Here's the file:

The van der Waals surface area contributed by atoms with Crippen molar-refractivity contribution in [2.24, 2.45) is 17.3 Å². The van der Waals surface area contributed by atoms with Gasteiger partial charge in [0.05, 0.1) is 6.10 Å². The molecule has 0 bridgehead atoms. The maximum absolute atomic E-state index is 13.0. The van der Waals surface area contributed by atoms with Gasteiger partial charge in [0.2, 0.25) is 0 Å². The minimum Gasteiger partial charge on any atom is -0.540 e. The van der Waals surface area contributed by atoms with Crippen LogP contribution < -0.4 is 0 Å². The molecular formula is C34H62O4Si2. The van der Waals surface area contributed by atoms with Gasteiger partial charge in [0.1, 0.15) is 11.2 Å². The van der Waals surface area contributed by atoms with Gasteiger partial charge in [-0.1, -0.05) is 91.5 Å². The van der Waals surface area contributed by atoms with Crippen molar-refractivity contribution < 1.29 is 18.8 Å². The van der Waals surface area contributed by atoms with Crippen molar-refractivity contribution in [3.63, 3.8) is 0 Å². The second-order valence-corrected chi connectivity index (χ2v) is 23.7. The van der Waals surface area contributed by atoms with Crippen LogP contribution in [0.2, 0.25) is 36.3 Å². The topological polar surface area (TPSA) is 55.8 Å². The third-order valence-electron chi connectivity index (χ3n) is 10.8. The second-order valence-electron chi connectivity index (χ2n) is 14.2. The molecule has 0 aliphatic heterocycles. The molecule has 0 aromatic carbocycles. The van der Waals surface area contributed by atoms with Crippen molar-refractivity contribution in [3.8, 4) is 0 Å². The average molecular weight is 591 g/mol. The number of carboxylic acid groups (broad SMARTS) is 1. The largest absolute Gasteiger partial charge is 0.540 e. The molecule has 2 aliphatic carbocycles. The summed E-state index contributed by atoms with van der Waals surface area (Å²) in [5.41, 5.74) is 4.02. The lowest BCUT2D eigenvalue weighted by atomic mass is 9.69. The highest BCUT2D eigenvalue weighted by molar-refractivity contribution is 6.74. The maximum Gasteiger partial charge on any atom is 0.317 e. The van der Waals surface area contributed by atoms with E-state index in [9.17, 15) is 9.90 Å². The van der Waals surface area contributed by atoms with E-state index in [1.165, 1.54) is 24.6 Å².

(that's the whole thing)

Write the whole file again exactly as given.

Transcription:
The van der Waals surface area contributed by atoms with Crippen molar-refractivity contribution in [2.24, 2.45) is 17.3 Å². The van der Waals surface area contributed by atoms with Gasteiger partial charge in [0.05, 0.1) is 6.10 Å². The molecule has 0 bridgehead atoms. The maximum absolute atomic E-state index is 13.0. The van der Waals surface area contributed by atoms with Gasteiger partial charge in [0.2, 0.25) is 0 Å². The minimum Gasteiger partial charge on any atom is -0.540 e. The van der Waals surface area contributed by atoms with Crippen LogP contribution < -0.4 is 0 Å². The molecular formula is C34H62O4Si2. The van der Waals surface area contributed by atoms with Gasteiger partial charge in [0.1, 0.15) is 11.2 Å². The van der Waals surface area contributed by atoms with Gasteiger partial charge in [-0.1, -0.05) is 91.5 Å². The van der Waals surface area contributed by atoms with Crippen molar-refractivity contribution < 1.29 is 18.8 Å². The van der Waals surface area contributed by atoms with Crippen molar-refractivity contribution in [3.63, 3.8) is 0 Å². The second-order valence-corrected chi connectivity index (χ2v) is 23.7. The van der Waals surface area contributed by atoms with Crippen LogP contribution in [0.2, 0.25) is 36.3 Å². The topological polar surface area (TPSA) is 55.8 Å². The third-order valence-electron chi connectivity index (χ3n) is 10.8. The second-order valence-electron chi connectivity index (χ2n) is 14.2. The molecule has 0 aliphatic heterocycles. The molecule has 0 aromatic carbocycles. The van der Waals surface area contributed by atoms with Crippen molar-refractivity contribution in [3.8, 4) is 0 Å². The average molecular weight is 591 g/mol. The number of carboxylic acid groups (broad SMARTS) is 1. The largest absolute Gasteiger partial charge is 0.540 e. The molecule has 2 aliphatic carbocycles. The summed E-state index contributed by atoms with van der Waals surface area (Å²) in [5.41, 5.74) is 4.02. The lowest BCUT2D eigenvalue weighted by atomic mass is 9.69. The highest BCUT2D eigenvalue weighted by molar-refractivity contribution is 6.74. The maximum Gasteiger partial charge on any atom is 0.317 e. The van der Waals surface area contributed by atoms with E-state index in [9.17, 15) is 9.90 Å². The van der Waals surface area contributed by atoms with E-state index in [1.165, 1.54) is 24.6 Å².